Saturday, July 5, 2014

Hello, and Welcome!

The brick planter next to our front porch.
I love the architecture and decor from the middle of the 20th century, when I was a kid.  Though we didn't live in a modernist house, what's now called MCM furniture and housewares (also called "atomic") found their way into all sorts of homes.

I also love the architecture and decor of the upper Florida coast, where we vacationed pretty much every summer. I'm speaking mainly of the little cinderblock houses that dotted the beaches back in those days. They were usually painted pale pastel colors -- think bottle green, pink, sky blue, pale peach, light aqua. There was no air conditioning, and jalousie windows allowed the entire window opening to admit breezes.

I've discovered that these little houses were built in the waning years of the "Old Florida" era. Says one website:
The term "Old Florida" generally denotes Florida the way it was at least two generations ago. It's a Florida from  the 1960's and earlier with roadside attractions,  hamburger stands and other reminders of  yesteryear that are quickly vanishing.
Back in the early 1990s, hubs and I bought one of those little Florida cinderblock bungalows built in 1957 -- originally pink, but yellow when we found it -- that looked so cute, despite having been badly flipped and "updated." The only thing modern about our house is the low, sloping roofline that extends out over the carport. Inside, it's very conventional. Plaster on lath walls, rather elaborately milled woodwork (the antithesis of modernism). But it's strong and solidly built -- a little Gibraltar of a house -- and it sits on what passes for "high ground" in these parts, so we don't evacuate during hurricanes.

Unfortunately, as noted, the house was badly flipped at some point before we bought it. Some of the problems were hidden, and we didn't find out for years.  Other bad-flip areas were  visible right away.  For example, the structure's Old Florida heart and character were ripped out along with its ornamental concrete blocks and jalousie windows. The truly awful casement windows with fake panes that replaced them are neither MCM nor Old Florida. Yes, I know jalousie windows weren't energy efficient, and presented a security risk, but there were and are ways to deal with that. But since replacing the windows would be prohibitively expensive -- and there really isn't anything wrong with them except their awful aesthetic -- we're stuck with them.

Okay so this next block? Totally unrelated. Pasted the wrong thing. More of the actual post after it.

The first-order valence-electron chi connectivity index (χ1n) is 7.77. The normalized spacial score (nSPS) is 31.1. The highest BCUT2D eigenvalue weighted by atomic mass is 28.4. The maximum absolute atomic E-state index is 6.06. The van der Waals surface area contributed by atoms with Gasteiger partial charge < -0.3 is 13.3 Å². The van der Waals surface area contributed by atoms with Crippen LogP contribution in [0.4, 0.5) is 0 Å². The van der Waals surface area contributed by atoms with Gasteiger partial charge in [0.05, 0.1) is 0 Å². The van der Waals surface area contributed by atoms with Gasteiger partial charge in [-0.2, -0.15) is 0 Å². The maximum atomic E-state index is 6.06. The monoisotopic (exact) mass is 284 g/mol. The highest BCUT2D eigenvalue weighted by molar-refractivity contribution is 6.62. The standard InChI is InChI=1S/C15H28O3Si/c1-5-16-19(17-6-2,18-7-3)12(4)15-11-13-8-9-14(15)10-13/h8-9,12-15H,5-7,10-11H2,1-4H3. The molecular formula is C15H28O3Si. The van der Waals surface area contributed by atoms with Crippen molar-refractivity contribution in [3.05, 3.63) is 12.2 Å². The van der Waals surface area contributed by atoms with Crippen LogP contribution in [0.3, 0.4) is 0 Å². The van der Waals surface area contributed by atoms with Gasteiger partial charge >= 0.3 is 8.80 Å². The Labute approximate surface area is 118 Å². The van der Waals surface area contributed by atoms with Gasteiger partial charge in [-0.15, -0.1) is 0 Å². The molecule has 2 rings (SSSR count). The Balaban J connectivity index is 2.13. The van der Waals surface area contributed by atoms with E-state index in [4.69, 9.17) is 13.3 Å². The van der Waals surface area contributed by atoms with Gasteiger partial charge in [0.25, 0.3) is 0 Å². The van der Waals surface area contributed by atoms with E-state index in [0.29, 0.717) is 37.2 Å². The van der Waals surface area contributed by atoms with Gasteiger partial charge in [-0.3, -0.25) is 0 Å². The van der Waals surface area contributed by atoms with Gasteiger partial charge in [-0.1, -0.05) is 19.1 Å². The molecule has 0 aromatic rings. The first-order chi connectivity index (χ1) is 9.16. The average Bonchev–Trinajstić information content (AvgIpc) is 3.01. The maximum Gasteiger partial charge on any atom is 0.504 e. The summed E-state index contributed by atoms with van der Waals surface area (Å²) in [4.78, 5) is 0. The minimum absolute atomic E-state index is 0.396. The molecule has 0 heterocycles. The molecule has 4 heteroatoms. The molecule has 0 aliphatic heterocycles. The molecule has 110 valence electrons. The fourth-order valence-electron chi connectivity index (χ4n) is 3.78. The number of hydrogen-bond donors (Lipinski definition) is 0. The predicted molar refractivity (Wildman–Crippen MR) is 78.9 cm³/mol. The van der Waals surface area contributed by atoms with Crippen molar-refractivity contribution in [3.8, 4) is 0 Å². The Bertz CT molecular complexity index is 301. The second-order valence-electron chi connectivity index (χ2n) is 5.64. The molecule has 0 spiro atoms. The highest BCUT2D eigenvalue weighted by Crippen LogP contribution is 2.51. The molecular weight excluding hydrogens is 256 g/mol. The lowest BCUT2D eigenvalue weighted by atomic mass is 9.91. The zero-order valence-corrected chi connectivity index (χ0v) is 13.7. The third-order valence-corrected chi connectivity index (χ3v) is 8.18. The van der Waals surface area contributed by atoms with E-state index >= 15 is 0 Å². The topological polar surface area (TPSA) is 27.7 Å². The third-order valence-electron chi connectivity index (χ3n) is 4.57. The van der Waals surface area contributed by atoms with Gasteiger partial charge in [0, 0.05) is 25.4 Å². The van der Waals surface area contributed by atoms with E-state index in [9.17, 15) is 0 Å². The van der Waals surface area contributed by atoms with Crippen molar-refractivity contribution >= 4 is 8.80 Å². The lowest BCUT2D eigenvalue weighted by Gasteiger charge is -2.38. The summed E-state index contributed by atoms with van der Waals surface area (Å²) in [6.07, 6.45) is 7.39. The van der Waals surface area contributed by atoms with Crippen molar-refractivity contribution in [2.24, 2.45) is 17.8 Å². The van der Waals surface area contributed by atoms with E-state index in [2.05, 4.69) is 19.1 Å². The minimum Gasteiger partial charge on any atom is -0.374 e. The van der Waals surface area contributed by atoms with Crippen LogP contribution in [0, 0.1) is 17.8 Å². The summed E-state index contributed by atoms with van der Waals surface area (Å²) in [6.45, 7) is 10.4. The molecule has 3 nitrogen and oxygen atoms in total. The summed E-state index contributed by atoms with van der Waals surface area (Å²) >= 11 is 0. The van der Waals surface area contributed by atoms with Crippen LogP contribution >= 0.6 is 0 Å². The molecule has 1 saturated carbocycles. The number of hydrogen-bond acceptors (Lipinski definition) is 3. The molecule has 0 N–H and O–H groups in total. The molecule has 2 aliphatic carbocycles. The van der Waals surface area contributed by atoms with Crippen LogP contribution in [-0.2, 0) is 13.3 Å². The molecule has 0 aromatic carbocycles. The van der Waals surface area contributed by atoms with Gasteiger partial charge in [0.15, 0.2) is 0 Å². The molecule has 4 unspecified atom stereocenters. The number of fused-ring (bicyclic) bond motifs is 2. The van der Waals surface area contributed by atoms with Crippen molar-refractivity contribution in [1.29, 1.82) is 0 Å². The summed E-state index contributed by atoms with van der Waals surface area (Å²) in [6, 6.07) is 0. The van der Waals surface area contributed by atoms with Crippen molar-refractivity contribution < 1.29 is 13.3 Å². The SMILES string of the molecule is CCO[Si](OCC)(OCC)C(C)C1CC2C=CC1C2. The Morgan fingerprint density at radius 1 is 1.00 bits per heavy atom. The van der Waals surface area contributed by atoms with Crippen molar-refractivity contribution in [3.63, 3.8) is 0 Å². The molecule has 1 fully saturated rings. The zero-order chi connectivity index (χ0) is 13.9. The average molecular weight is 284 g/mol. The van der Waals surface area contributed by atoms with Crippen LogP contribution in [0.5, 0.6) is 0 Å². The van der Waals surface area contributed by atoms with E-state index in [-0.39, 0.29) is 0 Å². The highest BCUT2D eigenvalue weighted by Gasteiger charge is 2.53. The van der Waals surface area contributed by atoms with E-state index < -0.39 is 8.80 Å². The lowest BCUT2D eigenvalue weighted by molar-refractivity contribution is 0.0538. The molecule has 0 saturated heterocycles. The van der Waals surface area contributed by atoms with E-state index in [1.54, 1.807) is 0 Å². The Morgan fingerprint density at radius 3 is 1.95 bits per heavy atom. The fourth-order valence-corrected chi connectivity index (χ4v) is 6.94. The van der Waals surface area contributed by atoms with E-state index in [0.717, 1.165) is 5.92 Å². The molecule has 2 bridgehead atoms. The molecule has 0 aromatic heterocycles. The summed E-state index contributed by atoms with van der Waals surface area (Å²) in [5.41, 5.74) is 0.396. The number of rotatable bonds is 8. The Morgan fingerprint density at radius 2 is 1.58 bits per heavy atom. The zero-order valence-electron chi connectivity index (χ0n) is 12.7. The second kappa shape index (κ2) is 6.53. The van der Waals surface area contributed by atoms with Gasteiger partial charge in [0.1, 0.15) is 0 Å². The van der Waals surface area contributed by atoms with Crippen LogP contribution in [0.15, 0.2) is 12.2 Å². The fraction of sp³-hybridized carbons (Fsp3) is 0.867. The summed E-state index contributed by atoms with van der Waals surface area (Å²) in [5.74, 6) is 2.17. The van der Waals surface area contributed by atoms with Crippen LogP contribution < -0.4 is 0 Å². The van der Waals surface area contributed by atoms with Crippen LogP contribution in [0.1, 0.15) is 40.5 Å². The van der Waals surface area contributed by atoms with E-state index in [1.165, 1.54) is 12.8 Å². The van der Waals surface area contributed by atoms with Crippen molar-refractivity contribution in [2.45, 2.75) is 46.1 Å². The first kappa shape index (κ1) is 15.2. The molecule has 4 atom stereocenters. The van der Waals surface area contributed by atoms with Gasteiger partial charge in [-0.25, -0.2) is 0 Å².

Nevertheless, we liked the little house and in the ensuing years, we did what we could to improve the, um, improvements. But we both worked, I was heavily into politics for a while, and we had my aging and infirm parents to look after. More recently,  I've grown deeply involved with writing, which takes a lot of my time, and in the Southern heritage community ... so improvements kept getting put off until something broke (as they increasingly do when a home ages)...

So now, I'm embarking on the adventure of turning our little cinderblock bungalow into a cute and comfortable retirement home, where Old Florida meets Mid-Century Modern. While I have quite a bit less money now that I'm no longer working, I have a lot more time -- and doing it yourself can be a great money saver. 

Although my little Florida bungalow will be the primary focus of this blog, I'll no doubt often swerve into related areas -- decor, architecture, the 50s, the 60s, vintage fashion, and great memories...  Come along with me, if you'd like. It'll be fun!

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